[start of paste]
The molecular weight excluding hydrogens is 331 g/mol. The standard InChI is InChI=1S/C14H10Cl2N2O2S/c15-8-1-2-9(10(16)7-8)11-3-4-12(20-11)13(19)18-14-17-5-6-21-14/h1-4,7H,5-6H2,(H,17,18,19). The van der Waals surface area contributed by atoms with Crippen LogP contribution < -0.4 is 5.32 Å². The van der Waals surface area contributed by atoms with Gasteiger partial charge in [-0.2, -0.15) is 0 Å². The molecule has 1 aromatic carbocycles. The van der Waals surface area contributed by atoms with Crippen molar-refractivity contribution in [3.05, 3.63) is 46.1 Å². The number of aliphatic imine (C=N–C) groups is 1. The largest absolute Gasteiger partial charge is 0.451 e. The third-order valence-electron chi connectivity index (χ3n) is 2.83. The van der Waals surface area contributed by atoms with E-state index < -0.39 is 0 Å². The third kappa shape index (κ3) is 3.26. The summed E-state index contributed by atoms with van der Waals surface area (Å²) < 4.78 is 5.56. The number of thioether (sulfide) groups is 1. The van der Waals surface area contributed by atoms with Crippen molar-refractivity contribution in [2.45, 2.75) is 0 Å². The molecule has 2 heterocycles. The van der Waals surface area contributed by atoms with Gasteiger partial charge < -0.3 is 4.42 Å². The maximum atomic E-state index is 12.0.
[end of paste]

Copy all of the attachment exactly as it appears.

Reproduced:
The molecular weight excluding hydrogens is 331 g/mol. The standard InChI is InChI=1S/C14H10Cl2N2O2S/c15-8-1-2-9(10(16)7-8)11-3-4-12(20-11)13(19)18-14-17-5-6-21-14/h1-4,7H,5-6H2,(H,17,18,19). The van der Waals surface area contributed by atoms with Crippen LogP contribution < -0.4 is 5.32 Å². The van der Waals surface area contributed by atoms with Gasteiger partial charge in [-0.2, -0.15) is 0 Å². The molecule has 1 aromatic carbocycles. The van der Waals surface area contributed by atoms with Crippen molar-refractivity contribution in [3.05, 3.63) is 46.1 Å². The number of aliphatic imine (C=N–C) groups is 1. The largest absolute Gasteiger partial charge is 0.451 e. The third-order valence-electron chi connectivity index (χ3n) is 2.83. The van der Waals surface area contributed by atoms with E-state index < -0.39 is 0 Å². The third kappa shape index (κ3) is 3.26. The summed E-state index contributed by atoms with van der Waals surface area (Å²) < 4.78 is 5.56. The number of thioether (sulfide) groups is 1. The van der Waals surface area contributed by atoms with Crippen molar-refractivity contribution in [2.45, 2.75) is 0 Å². The molecule has 2 heterocycles. The van der Waals surface area contributed by atoms with Gasteiger partial charge < -0.3 is 4.42 Å². The maximum atomic E-state index is 12.0.